Büttner et al. 2016
Hieronymus Bosch in der Akademie der bildenden Künste Wien (Nils Büttner, Julia M. Nauhaus, Erwin Pokorny and Larry Silver) 2016
[Verlag Bibliothek der Provinz, Vienna, 2016, 32 pages]
From November 4, 2016 until January 29, 2017 the Viennese Akademie der bildenden Künste organises (organised) the exhibition Natur auf Abwegen? – Mischwesen, Gnome und Monster (nicht nur) bei Hieronymus Bosch [Nature gone astray? – Hybrids, Gnomes and Monsters (not only) in the work of Hieronymus Bosch]. In the margin of this exhibition a small monograph (clearly intended for the general reader) was published on Bosch’s Last Judgement triptych (Vienna), with contributions by four authors.
In the short introduction Julia Nauhaus introduces the Viennese Akademie der bildenden Künste. We learn that today the Gemäldesammlung counts some 1,200 works whereas the Kupferstichkabinett owns some 40,000 drawings, 100,000 graphic works and more than 22,000 artistic photographs.
In Hieronymus Bosch und das Wiener Weltgericht [Hieronymus Bosch and the Vienna Last Judgement] Nils Büttner writes that most Bosch works deal with Christian themes. Because of the diverging size the Last Judgement triptych in Vienna cannot be the triptych that was commissioned by Philip the Fair from Bosch in 1504. In 1659 the triptych was part of the collection of archduke Leopold Wilhelm (who, as the Habsburg Stadholder, resided in Brussels from 1647 till 1656). That the triptych is not a copy becomes clear from the numerous changes in the underdrawing and during the painting process. One of the important changes can be seen in the coat of arms in the lower exterior right panel: the weapon has not been painted although it was planned in the underdrawing (unfortunately not clear enough in order to be identified). The identification of the saint who is represented in the exterior right panel also causes problems because the iconography of Saint Bavo, Saint Hippolyte, Saint Theobaldus and Saint Julianus is very much alike. Büttner rejects the hypothesis that the triptych was commissioned by Hippolyte de Berthoz (Jos Koldeweij’s hypothesis, although Koldeweij is not mentioned in the text) because of the donor who was planned in the underdrawing (lower left corner of the central panel) but not painted. Hippolyte de Berthoz had himself painted together with his wife in a triptych that was commissioned from Dirk Bouts and Hugo van der Goes circa 1475. If the donor of the Vienna triptych had been married, he would also have had his wife represented, because such a commission was – among other things – intended to receive less punishment in Purgatory (see further below, though).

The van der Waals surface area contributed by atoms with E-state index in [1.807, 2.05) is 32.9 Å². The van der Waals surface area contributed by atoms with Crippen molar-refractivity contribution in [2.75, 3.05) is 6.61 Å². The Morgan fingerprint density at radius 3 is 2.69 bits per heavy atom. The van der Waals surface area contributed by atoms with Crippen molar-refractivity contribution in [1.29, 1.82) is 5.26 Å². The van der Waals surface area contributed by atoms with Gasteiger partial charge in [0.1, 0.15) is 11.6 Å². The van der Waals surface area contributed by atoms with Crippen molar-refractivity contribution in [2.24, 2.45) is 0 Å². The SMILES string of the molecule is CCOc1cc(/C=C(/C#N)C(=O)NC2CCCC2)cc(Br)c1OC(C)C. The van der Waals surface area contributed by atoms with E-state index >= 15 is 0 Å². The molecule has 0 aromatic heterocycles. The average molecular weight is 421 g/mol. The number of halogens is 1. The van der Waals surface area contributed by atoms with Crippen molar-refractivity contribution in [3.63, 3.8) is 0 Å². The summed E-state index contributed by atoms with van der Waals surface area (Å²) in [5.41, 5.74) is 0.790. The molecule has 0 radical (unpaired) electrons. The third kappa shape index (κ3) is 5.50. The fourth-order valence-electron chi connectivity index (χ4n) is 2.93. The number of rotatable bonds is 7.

In Ein einzigartiges Weltgericht [A Peculiar Last Judgement] Larry Silver points out two unusual aspects of the Vienna triptych. As opposed to the Last Judgement triptychs by Rogier van der Weyden and Hans Memling only a few good souls are directed towards Heaven in Bosch’s painting. In the upper left corner of the central panel Heaven has been represented in a very small and vague way. Unusual as well, is the left interior panel, dealing with the arrival of Evil into the world with the Fall of the Rebel Angels and the Fall of Adam and Eve.
In Wann hat Bosch das Triptychon gemalt? [When has Bosch painted the triptych?] Erwin Pokorny argues in favour of an early (earlier) dating of the Vienna triptych, although he admits this is only a hypothesis. In recent literature the Vienna triptych is dated circa 1500-1505 but it may as well have been painted 10 to 15 years earlier. Pokorny’s arguments are the following…